Wednesday, February 23, 2011

FistBump of the Day to "Thinking God's Thoughts"

I really enjoy reading Brennon's blog and his Facebook quote. I really wanted to call attention to a couple of things he posted today.

On the origin of morality
Many atheists, when trying to ground moral values, appeal to something like human well being as a guide for morality. This seems to be patently insufficient of a ground for morals, because it itself is simply a moral judgment. It is good to promote human well being and bad to stifle it is a moral value itself, and therefore can't be the ground of moral values. As I said to one commenter on Sam Harris' attempt to use this as a ground, "Saying that well-being of some sort is good is simply another moral claim, so it hasn't reached any sort of ontological base at all. If this is Harris' base, then he seems to have stopped short of a true ground for morality and settled for a branch. [In other words] you can't say that a moral value is itself the ground of moral value."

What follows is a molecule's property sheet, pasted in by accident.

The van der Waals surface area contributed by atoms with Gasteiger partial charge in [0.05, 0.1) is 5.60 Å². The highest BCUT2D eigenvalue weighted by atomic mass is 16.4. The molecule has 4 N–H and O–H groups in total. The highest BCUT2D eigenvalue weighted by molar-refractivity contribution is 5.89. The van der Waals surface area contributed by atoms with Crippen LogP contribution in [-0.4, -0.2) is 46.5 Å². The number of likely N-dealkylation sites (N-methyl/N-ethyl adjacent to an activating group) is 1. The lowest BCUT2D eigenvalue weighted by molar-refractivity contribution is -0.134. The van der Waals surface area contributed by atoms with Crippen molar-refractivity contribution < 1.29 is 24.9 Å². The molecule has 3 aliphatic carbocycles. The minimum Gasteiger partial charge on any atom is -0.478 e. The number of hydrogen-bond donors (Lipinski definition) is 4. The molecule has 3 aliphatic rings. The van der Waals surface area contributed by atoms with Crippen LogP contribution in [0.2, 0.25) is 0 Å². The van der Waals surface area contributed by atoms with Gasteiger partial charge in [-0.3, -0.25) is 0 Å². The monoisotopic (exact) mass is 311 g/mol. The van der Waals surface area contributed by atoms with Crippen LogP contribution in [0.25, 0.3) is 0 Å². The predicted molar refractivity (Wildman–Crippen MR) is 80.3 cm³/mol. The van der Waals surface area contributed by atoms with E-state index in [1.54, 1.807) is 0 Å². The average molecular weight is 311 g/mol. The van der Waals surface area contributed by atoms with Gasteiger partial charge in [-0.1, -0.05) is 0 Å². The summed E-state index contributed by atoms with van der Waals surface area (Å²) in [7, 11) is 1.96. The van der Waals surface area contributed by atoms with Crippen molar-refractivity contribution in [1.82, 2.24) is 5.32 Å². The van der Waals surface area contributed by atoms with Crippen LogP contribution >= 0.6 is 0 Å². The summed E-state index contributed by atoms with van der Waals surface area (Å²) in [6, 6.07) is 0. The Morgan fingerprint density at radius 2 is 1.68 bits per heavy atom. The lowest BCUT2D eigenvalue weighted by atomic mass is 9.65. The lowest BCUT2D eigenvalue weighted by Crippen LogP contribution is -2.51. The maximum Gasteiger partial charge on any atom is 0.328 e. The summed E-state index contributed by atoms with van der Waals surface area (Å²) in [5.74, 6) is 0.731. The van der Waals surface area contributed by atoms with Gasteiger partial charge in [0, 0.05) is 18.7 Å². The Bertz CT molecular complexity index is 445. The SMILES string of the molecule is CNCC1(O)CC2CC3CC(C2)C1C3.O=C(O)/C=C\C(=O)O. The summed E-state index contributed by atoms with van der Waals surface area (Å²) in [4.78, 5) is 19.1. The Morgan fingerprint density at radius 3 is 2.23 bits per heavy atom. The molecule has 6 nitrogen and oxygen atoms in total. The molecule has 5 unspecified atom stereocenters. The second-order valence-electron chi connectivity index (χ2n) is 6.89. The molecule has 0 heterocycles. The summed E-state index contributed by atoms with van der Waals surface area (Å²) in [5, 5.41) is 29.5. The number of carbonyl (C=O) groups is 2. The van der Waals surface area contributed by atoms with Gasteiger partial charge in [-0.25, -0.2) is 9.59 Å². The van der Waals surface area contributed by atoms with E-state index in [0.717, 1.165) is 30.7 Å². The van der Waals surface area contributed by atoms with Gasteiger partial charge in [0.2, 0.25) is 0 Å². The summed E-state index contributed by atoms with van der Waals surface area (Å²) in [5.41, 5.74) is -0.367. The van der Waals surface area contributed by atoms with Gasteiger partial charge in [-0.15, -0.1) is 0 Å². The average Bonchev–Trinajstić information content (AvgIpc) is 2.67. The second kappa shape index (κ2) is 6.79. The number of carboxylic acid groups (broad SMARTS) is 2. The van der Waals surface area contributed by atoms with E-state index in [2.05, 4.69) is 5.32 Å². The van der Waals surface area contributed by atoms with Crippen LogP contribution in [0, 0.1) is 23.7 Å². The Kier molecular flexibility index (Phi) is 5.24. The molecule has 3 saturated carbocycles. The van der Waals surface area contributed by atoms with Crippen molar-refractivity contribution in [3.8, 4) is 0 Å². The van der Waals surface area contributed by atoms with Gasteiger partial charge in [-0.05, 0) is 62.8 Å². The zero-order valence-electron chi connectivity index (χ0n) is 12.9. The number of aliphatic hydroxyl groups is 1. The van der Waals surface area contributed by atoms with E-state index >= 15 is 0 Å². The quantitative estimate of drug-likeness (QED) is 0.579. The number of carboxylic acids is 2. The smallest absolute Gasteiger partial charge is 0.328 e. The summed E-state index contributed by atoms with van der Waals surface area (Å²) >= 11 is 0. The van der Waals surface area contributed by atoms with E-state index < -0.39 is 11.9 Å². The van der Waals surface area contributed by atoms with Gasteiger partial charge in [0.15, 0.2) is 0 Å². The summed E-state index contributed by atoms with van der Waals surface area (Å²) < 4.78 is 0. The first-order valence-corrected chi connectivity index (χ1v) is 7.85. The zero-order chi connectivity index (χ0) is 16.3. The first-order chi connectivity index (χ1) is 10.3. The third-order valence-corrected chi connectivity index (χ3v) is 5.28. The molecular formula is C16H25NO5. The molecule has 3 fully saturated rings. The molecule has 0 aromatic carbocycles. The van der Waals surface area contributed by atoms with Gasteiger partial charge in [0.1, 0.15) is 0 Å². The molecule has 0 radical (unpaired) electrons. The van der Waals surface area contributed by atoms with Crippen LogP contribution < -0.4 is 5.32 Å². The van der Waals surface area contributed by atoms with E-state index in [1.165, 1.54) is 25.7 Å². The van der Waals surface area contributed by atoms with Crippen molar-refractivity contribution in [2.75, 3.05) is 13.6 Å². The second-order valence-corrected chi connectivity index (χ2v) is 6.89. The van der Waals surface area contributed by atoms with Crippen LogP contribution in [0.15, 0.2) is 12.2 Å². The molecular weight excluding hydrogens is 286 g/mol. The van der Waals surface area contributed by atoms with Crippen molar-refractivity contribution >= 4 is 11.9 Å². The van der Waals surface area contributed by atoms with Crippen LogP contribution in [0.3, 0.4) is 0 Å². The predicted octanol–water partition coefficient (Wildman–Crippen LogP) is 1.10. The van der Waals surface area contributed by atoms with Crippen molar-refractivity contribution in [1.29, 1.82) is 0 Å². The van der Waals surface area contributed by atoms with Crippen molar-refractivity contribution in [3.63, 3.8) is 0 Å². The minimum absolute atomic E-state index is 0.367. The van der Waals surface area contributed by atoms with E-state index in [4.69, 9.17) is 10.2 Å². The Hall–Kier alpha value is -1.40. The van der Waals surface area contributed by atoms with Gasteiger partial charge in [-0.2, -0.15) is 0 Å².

This is why most attempts at ethics today are silly little exercises in futility.
On Science and Teleology
So I'm picking on my ethics teacher again, which may turn into quite a habit for the next 12 weeks or so. This statement (the title of this post) was one of the supposed problems with Thomas Aquinas' natural law theory. My teacher really didn't argue for this assertion. How has Science done this?

Is it because it can now explain how things work? What does that have to do with whether they have an end they were designed for?

It seems to me that this is just an assumption that flows from, at least, methodological naturalism. But even if you accept that science can't access the reason for which something was created, but can only tell us how it was created/works, it certainly doesn't follow that it wasn't created for some reason.

Not to mention that this seems to be patently untrue anyway. Certain fields of science seem to make their living on detecting teleology. Archaeologists do this often.
I admit that I don't agree with everything he writes but I really like these posts. Thanks, Brennon! All I can say is "Amen and amen."

Thinking God's Thoughts: Settling for a Branch
Thinking God's Thoughts: Modern Science Rejects Teleology
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